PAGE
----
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Bob Wyman wrote:
> Just like you, I groaned when I saw the suggestion that you
>could take "wire-protocol" and then just stuff it into memory. This
Not wire-protocol, wire-format = 'the same format as on the wire, in a
file, etc.', the data payload in other words.
I am asserting that it is possible to construct a data format that is
efficient for desired operations that is also compact in memory and
therefore can be input and output as-is without transformation. The
hard part is allowing in-place modifications to be efficient to do and
not result in much or any space overhead. Everything else is done or
could easily be done with other formats. If any data format is
self-describing in the XML sense, I can write a library that allows me
to traverse its structure and retrieve data in an XPath style. ASN.1
and similar IDL systems usually compile into data-specific code, but
even for these formats I could devise metadata that a general purpose
library could use to traverse the resulting structures in an XPath style
to retrieve and convert values.
>might work with text, but it sure as heck doesn't work with binary
>formats or anything that contains an address or offset. The
I can think of several ways to represent an offset that is independant
of a particular architecture and I'm sure you can too.
>distinctions between wire-protocol, in-memory-format, and
>on-disk-format, are fundamental. Every proposal that I've ever seen
Why would the wire format (not wire protocol) and on-disk-format be
different? I'm not talking about the wire-protocol; to the application
the transport just takes a stream of bytes, possibly in chunks, and
returns the same.
>for a "common" format for use in two or more of these contexts has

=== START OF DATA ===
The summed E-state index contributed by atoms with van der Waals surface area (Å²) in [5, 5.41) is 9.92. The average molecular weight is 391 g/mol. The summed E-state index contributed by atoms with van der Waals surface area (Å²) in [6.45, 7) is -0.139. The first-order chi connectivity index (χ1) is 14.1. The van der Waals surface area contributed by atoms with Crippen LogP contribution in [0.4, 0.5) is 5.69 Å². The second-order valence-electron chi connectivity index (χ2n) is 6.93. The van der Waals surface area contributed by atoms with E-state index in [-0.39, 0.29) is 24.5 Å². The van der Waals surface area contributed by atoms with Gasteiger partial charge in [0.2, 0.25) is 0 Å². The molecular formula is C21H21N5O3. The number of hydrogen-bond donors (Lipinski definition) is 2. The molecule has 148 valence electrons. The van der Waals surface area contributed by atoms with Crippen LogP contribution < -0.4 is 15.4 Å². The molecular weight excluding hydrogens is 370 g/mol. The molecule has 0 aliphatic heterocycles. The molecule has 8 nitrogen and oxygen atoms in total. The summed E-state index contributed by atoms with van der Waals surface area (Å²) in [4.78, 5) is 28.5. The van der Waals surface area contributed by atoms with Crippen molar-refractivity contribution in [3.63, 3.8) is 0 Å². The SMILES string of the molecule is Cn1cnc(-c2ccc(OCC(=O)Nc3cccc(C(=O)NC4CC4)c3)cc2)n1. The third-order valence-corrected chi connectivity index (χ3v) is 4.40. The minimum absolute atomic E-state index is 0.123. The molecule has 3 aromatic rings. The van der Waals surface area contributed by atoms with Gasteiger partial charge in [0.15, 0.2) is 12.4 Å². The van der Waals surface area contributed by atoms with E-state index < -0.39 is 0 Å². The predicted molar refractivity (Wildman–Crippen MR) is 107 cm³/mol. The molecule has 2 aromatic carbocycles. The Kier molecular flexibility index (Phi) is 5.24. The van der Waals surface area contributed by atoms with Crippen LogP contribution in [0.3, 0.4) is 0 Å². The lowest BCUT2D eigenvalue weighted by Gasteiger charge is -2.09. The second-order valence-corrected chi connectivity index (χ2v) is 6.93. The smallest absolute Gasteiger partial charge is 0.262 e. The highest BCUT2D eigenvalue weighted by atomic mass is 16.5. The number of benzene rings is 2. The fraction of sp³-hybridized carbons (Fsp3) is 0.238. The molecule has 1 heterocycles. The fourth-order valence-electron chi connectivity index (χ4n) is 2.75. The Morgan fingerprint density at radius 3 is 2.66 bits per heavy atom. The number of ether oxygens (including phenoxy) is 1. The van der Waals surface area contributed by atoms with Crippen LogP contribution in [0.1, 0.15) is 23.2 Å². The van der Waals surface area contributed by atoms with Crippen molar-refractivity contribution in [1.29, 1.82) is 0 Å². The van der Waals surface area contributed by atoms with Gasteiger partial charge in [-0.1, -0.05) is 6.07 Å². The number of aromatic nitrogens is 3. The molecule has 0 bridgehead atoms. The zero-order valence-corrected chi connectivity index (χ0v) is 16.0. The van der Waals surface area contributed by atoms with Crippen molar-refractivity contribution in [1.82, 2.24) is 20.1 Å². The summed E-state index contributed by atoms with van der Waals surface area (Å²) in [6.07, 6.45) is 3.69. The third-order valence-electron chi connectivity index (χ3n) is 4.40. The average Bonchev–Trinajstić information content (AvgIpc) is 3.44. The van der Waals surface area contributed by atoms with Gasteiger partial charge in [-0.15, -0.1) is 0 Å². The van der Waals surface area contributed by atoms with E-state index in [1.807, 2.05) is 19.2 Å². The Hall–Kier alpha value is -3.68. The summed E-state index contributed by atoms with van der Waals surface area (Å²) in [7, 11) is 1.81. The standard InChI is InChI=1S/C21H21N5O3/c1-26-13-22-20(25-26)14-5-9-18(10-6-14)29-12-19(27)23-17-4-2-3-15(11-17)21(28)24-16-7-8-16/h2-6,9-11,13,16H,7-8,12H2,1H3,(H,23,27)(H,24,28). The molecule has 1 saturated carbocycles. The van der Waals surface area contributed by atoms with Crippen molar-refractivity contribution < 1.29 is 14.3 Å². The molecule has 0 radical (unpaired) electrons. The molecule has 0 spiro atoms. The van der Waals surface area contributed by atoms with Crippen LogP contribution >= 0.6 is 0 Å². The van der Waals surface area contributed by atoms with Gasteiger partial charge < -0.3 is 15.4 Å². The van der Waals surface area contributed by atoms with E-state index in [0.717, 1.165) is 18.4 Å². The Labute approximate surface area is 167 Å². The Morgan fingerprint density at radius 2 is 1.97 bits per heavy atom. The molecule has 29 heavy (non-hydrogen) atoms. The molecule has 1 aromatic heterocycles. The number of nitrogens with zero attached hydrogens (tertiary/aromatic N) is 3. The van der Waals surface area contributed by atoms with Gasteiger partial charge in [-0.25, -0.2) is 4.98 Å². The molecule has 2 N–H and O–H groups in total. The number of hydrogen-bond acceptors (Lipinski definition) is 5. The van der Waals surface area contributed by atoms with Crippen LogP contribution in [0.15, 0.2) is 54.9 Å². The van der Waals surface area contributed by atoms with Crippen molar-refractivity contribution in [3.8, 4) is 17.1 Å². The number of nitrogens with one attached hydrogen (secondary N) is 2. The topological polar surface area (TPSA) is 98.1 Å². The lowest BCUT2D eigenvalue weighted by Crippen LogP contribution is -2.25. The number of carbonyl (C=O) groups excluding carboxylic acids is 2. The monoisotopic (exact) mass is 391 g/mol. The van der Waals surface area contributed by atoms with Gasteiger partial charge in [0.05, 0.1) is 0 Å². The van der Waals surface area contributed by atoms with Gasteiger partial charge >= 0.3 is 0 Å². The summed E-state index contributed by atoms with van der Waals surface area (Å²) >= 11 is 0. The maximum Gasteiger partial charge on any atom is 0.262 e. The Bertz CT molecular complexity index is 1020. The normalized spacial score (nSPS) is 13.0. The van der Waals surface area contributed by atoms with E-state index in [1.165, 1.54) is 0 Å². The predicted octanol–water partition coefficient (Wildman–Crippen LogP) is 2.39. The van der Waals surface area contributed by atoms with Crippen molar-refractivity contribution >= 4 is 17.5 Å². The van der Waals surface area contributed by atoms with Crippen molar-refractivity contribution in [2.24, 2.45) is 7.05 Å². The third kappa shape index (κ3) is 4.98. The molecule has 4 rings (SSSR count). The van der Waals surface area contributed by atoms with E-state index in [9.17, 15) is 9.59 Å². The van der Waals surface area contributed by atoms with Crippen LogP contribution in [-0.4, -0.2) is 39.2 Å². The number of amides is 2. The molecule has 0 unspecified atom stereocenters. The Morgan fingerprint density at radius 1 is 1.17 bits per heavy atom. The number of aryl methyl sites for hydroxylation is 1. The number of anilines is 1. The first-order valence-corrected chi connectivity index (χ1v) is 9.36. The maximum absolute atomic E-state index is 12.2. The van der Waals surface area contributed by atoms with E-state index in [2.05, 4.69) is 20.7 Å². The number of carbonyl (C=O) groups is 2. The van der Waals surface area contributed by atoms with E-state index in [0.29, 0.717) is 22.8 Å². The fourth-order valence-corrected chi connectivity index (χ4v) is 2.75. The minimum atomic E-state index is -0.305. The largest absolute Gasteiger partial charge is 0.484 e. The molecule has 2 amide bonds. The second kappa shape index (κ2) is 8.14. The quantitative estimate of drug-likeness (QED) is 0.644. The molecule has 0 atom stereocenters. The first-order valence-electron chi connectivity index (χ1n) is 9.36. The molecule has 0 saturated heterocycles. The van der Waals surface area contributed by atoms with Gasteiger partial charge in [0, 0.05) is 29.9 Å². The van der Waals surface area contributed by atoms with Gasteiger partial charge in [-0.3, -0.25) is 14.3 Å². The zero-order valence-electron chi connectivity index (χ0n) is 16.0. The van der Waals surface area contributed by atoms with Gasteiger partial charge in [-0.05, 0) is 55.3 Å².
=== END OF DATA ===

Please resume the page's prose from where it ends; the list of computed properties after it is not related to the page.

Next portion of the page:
>ended up failing for one reason or another. As far as stuffing
>wire-protocol into memory goes: Let me just say that *NOBODY* is ever
>going to write to *MY* address space without a great deal of checking
What are you thinking here? Who would be writing into your address
space? DMA from the network directly to application memory? (This does
have some use in high end computing situations, but that's not what I'm
My proposal consists of loading a block (or string of blocks) of data
into a buffer, traversing and reading or modifying that data with a
library, and later possibly writing the resulting buffer out. What
strikes you as dangerous about that?
When you load a buffer of data and feed it to a gzip library to
decompress it, isn't that the same situation on a bulk scale?
>going on... Also, if this problem was as simple as just replacing
>direct addresses with relative addresses, don't people realize that we
That's not what I am doing; my recent example was a proof of concept and
proof of existance of a solution that met the specific requirements
being dicussed: avoidance of parsing and serialization as a separate
step. That doesn't mean that a solution with a relative reference would
be bad, but my main methods are not relative addresses.
Please read about my approach at: http://esxml.org and do point out my
>probably would have figured this out a few decades ago? As an
>industry, we're not so stupid that we would missed something so
>obvious... Some times, the obvious solution is *SO* obvious that it
>must be flawed.
Better famous last words have seldom been spoken. :-)
I see advances every day that cause me to ponder the same question.
I've been programming a fairly long time and, besides horsepower, there
are a lot of things the royal we should have thought of 20 years ago. I
think I was even independantly first on several very popular ideas, but
I didn't act publicly on those.
I can't guaruntee that the best future example of my approach will be
super efficient and an obvious choice, but I have aggregated enough
solutions in my current design that I have convinced myself that it is
possible. I would rather release code than talk about it once I have
some design decisions, this last week notwithstanding. ;-) Later.
> bob wyman
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Stephen D. Williams 703-724-0118W 703-995-0407Fax 20147-4622 AIM: sdw